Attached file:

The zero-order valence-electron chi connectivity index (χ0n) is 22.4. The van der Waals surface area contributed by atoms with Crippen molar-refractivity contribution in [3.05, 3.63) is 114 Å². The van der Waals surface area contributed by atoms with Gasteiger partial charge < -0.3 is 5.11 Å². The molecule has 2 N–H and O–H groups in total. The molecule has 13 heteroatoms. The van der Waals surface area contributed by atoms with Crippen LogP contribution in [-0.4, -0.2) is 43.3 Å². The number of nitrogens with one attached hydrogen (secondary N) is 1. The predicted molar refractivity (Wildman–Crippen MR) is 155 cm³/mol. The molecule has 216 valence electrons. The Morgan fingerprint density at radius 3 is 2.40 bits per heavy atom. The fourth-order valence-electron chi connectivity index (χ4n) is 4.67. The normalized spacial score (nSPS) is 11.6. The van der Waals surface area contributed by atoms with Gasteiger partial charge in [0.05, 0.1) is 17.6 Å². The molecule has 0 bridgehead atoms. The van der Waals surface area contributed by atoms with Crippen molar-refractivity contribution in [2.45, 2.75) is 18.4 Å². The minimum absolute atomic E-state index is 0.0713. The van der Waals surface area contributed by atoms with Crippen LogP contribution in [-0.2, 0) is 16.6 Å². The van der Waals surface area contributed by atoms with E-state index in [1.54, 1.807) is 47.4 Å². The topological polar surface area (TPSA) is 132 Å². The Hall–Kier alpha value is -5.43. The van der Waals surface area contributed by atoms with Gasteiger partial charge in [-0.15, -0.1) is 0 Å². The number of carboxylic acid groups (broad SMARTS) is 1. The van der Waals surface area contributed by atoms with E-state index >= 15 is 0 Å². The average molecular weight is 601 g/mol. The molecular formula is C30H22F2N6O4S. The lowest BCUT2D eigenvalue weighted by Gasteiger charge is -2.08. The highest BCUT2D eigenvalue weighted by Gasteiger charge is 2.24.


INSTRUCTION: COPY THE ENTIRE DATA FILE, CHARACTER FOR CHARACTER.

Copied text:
The zero-order valence-electron chi connectivity index (χ0n) is 22.4. The van der Waals surface area contributed by atoms with Crippen molar-refractivity contribution in [3.05, 3.63) is 114 Å². The van der Waals surface area contributed by atoms with Gasteiger partial charge < -0.3 is 5.11 Å². The molecule has 2 N–H and O–H groups in total. The molecule has 13 heteroatoms. The van der Waals surface area contributed by atoms with Crippen LogP contribution in [-0.4, -0.2) is 43.3 Å². The number of nitrogens with one attached hydrogen (secondary N) is 1. The predicted molar refractivity (Wildman–Crippen MR) is 155 cm³/mol. The molecule has 216 valence electrons. The Morgan fingerprint density at radius 3 is 2.40 bits per heavy atom. The fourth-order valence-electron chi connectivity index (χ4n) is 4.67. The normalized spacial score (nSPS) is 11.6. The van der Waals surface area contributed by atoms with Gasteiger partial charge in [0.05, 0.1) is 17.6 Å². The molecule has 0 bridgehead atoms. The van der Waals surface area contributed by atoms with Crippen molar-refractivity contribution in [2.45, 2.75) is 18.4 Å². The minimum absolute atomic E-state index is 0.0713. The van der Waals surface area contributed by atoms with Crippen LogP contribution in [-0.2, 0) is 16.6 Å². The van der Waals surface area contributed by atoms with E-state index in [1.54, 1.807) is 47.4 Å². The topological polar surface area (TPSA) is 132 Å². The Hall–Kier alpha value is -5.43. The van der Waals surface area contributed by atoms with Gasteiger partial charge in [-0.15, -0.1) is 0 Å². The number of carboxylic acid groups (broad SMARTS) is 1. The van der Waals surface area contributed by atoms with E-state index >= 15 is 0 Å². The average molecular weight is 601 g/mol. The molecular formula is C30H22F2N6O4S. The lowest BCUT2D eigenvalue weighted by Gasteiger charge is -2.08. The highest BCUT2D eigenvalue weighted by Gasteiger charge is 2.24.